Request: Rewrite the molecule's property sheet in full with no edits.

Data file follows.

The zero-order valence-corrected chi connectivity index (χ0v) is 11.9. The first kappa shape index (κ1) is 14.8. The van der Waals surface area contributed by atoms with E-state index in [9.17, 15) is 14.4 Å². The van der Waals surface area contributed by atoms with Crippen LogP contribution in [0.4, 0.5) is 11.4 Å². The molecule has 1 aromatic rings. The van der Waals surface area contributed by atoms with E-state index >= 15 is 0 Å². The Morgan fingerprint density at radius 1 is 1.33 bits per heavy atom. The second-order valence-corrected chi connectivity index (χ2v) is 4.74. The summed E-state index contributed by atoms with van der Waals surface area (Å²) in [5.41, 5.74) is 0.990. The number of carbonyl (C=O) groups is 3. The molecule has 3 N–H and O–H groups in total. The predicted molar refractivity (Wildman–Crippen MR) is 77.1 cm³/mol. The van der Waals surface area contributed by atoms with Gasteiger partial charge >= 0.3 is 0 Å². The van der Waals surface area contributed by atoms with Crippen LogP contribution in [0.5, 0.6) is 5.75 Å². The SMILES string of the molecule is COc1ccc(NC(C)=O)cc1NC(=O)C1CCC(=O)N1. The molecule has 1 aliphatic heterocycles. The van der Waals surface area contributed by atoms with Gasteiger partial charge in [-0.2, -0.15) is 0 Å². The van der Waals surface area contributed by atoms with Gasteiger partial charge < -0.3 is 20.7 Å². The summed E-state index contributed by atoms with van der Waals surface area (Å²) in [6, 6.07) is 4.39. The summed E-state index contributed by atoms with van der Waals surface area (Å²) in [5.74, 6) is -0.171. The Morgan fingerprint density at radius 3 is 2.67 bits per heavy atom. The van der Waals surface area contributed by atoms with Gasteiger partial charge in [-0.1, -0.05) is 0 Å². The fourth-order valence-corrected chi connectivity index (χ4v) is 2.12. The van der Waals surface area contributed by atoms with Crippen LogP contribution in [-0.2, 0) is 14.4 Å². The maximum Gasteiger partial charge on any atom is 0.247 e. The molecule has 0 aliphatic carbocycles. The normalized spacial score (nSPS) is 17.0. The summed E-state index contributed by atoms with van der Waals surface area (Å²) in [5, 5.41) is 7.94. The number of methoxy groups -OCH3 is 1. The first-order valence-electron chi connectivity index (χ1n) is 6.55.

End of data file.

The zero-order valence-corrected chi connectivity index (χ0v) is 11.9. The first kappa shape index (κ1) is 14.8. The van der Waals surface area contributed by atoms with E-state index in [9.17, 15) is 14.4 Å². The van der Waals surface area contributed by atoms with Crippen LogP contribution in [0.4, 0.5) is 11.4 Å². The molecule has 1 aromatic rings. The van der Waals surface area contributed by atoms with E-state index >= 15 is 0 Å². The Morgan fingerprint density at radius 1 is 1.33 bits per heavy atom. The second-order valence-corrected chi connectivity index (χ2v) is 4.74. The summed E-state index contributed by atoms with van der Waals surface area (Å²) in [5.41, 5.74) is 0.990. The number of carbonyl (C=O) groups is 3. The molecule has 3 N–H and O–H groups in total. The predicted molar refractivity (Wildman–Crippen MR) is 77.1 cm³/mol. The van der Waals surface area contributed by atoms with Gasteiger partial charge >= 0.3 is 0 Å². The van der Waals surface area contributed by atoms with Crippen LogP contribution in [0.5, 0.6) is 5.75 Å². The SMILES string of the molecule is COc1ccc(NC(C)=O)cc1NC(=O)C1CCC(=O)N1. The molecule has 1 aliphatic heterocycles. The van der Waals surface area contributed by atoms with Gasteiger partial charge in [-0.2, -0.15) is 0 Å². The van der Waals surface area contributed by atoms with Gasteiger partial charge < -0.3 is 20.7 Å². The summed E-state index contributed by atoms with van der Waals surface area (Å²) in [6, 6.07) is 4.39. The summed E-state index contributed by atoms with van der Waals surface area (Å²) in [5.74, 6) is -0.171. The Morgan fingerprint density at radius 3 is 2.67 bits per heavy atom. The van der Waals surface area contributed by atoms with Gasteiger partial charge in [-0.1, -0.05) is 0 Å². The fourth-order valence-corrected chi connectivity index (χ4v) is 2.12. The van der Waals surface area contributed by atoms with Crippen LogP contribution in [-0.2, 0) is 14.4 Å². The maximum Gasteiger partial charge on any atom is 0.247 e. The molecule has 0 aliphatic carbocycles. The normalized spacial score (nSPS) is 17.0. The summed E-state index contributed by atoms with van der Waals surface area (Å²) in [5, 5.41) is 7.94. The number of methoxy groups -OCH3 is 1. The first-order valence-electron chi connectivity index (χ1n) is 6.55.